Good news: your widescreen TV is obsolete. Sure, you may well have just spent a fortune on an exciting new flat panel, thinking everything would be cushy until the next big thing comes along, say, ultra-high-definition television. Crave is here to prove you wrong, as JVC has a prototype TV that will make your current screen look positively square. Sorry about that.
So what is JVC trying to do? Well, Hollywood blockbuster movies are made in an aspect ratio of 2.35:1, and that's what you see on the screen in a real cinema. This means that the picture is well over twice as wide as it is tall. The traditional widescreen TV is 1.85:1 (aka 16:9), but as most modern TV productions and some lower-budget movies use this ratio (older TV shows and some news and documentary channels still use 4:3), it makes sense for home TV to use it too.
Now JVC has unveiled its super-wide 2.35:1 screen prototype. Designed especially for showing off massive movies in all their glory, the set is based on the company's rear-projection technology. We were very impressed when we saw it, although the company wouldn't let us take any pictures of it -- hence the mock-up image on the right.
We saw a demo clip from Constantine, and it looked fantastic. It's hard to describe, but the set really does impress when you sit in front of it -- it's much more cinematic, and a screen with almost no edge around it has a huge visual impact. The screen is also very bright, as long as you are sitting in the 'sweet spot' right in front of it -- always an issue with rear-pro screens.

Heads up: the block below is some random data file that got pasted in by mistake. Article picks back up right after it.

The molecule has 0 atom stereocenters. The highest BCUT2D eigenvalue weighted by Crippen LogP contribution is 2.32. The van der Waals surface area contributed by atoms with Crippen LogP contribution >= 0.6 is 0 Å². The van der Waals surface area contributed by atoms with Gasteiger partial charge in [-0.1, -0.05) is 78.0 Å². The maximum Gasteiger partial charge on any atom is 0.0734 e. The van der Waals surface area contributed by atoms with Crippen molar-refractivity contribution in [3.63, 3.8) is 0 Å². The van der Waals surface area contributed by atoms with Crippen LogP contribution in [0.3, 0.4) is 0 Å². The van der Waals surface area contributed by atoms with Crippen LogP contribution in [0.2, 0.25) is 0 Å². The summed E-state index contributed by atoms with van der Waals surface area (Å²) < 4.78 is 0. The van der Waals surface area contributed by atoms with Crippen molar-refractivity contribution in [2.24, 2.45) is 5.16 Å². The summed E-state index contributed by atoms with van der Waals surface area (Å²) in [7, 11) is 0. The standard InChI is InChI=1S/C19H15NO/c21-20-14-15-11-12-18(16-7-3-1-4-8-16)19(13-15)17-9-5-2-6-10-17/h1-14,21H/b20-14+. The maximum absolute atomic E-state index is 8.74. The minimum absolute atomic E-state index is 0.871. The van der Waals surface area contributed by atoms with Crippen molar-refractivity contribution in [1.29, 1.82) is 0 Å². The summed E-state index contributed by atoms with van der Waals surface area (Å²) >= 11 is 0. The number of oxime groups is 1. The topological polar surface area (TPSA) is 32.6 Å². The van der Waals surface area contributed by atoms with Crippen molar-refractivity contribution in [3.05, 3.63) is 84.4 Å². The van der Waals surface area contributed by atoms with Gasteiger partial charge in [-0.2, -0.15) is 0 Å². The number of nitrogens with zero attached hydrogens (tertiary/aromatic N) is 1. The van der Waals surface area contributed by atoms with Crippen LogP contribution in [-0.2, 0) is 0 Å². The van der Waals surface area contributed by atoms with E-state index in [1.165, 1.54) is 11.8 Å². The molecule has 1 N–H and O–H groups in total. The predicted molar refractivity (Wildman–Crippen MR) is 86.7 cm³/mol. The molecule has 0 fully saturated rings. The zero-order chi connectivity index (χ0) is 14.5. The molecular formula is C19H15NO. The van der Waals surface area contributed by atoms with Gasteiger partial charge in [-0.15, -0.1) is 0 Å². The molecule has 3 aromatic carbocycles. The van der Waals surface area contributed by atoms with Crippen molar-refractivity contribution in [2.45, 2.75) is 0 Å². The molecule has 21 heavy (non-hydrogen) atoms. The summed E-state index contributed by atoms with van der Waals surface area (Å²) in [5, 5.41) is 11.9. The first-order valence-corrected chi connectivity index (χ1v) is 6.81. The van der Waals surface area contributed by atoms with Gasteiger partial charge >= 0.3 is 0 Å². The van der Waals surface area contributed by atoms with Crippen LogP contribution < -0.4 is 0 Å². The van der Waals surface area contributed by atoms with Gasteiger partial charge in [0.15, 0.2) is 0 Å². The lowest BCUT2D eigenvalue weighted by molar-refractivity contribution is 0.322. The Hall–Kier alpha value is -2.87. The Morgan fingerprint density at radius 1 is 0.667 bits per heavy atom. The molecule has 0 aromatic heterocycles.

When it comes to watching normal TV, you're going to be stuck with enormous black bars to the left and right of the screen. And let's face it, this is already annoying with 4:3 programmes on current widescreen TVs. And on this screen they're going to be huge, so this will definitely be for home-cinema fans only.
JVC hasn't decided if it will put the set into production yet, but the manufacturing costs would be no higher than a standard rear-pro TV. This is because the set is just a 70-inch rear-pro screen with the top and bottom cut off to achieve its ultra-wide ratio. -IM